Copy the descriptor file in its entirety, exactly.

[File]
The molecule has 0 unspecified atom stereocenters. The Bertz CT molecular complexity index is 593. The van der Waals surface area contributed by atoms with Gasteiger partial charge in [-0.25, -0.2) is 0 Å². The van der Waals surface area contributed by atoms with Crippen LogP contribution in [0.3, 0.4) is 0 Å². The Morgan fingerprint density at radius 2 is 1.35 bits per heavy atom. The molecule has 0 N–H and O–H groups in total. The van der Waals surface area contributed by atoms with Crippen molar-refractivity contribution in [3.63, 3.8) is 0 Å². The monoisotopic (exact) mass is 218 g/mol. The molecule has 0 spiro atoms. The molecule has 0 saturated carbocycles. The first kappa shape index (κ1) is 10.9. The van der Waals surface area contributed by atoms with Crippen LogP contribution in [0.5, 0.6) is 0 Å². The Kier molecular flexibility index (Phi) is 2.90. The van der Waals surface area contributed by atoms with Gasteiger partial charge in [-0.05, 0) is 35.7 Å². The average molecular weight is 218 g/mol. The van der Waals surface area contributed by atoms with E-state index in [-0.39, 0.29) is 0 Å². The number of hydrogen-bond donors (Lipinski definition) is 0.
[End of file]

The molecule has 0 unspecified atom stereocenters. The Bertz CT molecular complexity index is 593. The van der Waals surface area contributed by atoms with Gasteiger partial charge in [-0.25, -0.2) is 0 Å². The van der Waals surface area contributed by atoms with Crippen LogP contribution in [0.3, 0.4) is 0 Å². The Morgan fingerprint density at radius 2 is 1.35 bits per heavy atom. The molecule has 0 N–H and O–H groups in total. The van der Waals surface area contributed by atoms with Crippen molar-refractivity contribution in [3.63, 3.8) is 0 Å². The monoisotopic (exact) mass is 218 g/mol. The molecule has 0 spiro atoms. The molecule has 0 saturated carbocycles. The first kappa shape index (κ1) is 10.9. The van der Waals surface area contributed by atoms with Crippen LogP contribution in [0.5, 0.6) is 0 Å². The Kier molecular flexibility index (Phi) is 2.90. The van der Waals surface area contributed by atoms with Gasteiger partial charge in [-0.05, 0) is 35.7 Å². The average molecular weight is 218 g/mol. The van der Waals surface area contributed by atoms with E-state index in [-0.39, 0.29) is 0 Å². The number of hydrogen-bond donors (Lipinski definition) is 0.